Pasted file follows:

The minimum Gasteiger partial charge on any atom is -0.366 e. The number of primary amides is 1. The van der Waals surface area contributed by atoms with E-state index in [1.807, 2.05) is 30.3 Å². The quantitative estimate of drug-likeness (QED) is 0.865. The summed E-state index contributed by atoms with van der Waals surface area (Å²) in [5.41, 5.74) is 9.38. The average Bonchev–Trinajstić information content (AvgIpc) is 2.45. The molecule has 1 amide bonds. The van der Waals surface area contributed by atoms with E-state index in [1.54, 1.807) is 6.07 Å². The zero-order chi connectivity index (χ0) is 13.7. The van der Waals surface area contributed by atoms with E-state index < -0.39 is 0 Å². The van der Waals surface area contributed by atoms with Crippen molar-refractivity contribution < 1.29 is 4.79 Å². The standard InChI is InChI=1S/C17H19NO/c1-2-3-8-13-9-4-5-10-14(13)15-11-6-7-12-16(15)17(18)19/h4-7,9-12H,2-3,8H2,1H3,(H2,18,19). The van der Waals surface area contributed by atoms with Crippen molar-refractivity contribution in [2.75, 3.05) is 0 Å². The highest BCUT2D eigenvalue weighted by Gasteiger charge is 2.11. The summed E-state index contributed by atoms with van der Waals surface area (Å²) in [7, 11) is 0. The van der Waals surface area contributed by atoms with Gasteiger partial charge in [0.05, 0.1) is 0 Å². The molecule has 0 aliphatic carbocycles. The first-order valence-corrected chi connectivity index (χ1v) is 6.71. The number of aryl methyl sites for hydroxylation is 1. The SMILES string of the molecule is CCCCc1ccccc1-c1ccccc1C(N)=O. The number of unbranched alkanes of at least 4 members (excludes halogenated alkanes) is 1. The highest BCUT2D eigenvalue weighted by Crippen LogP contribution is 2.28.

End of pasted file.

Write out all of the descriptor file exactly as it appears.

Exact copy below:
The minimum Gasteiger partial charge on any atom is -0.366 e. The number of primary amides is 1. The van der Waals surface area contributed by atoms with E-state index in [1.807, 2.05) is 30.3 Å². The quantitative estimate of drug-likeness (QED) is 0.865. The summed E-state index contributed by atoms with van der Waals surface area (Å²) in [5.41, 5.74) is 9.38. The average Bonchev–Trinajstić information content (AvgIpc) is 2.45. The molecule has 1 amide bonds. The van der Waals surface area contributed by atoms with E-state index in [1.54, 1.807) is 6.07 Å². The zero-order chi connectivity index (χ0) is 13.7. The van der Waals surface area contributed by atoms with E-state index < -0.39 is 0 Å². The van der Waals surface area contributed by atoms with Crippen molar-refractivity contribution < 1.29 is 4.79 Å². The standard InChI is InChI=1S/C17H19NO/c1-2-3-8-13-9-4-5-10-14(13)15-11-6-7-12-16(15)17(18)19/h4-7,9-12H,2-3,8H2,1H3,(H2,18,19). The van der Waals surface area contributed by atoms with Crippen molar-refractivity contribution in [2.75, 3.05) is 0 Å². The highest BCUT2D eigenvalue weighted by Gasteiger charge is 2.11. The summed E-state index contributed by atoms with van der Waals surface area (Å²) in [7, 11) is 0. The van der Waals surface area contributed by atoms with Gasteiger partial charge in [0.05, 0.1) is 0 Å². The molecule has 0 aliphatic carbocycles. The first-order valence-corrected chi connectivity index (χ1v) is 6.71. The number of aryl methyl sites for hydroxylation is 1. The SMILES string of the molecule is CCCCc1ccccc1-c1ccccc1C(N)=O. The number of unbranched alkanes of at least 4 members (excludes halogenated alkanes) is 1. The highest BCUT2D eigenvalue weighted by Crippen LogP contribution is 2.28.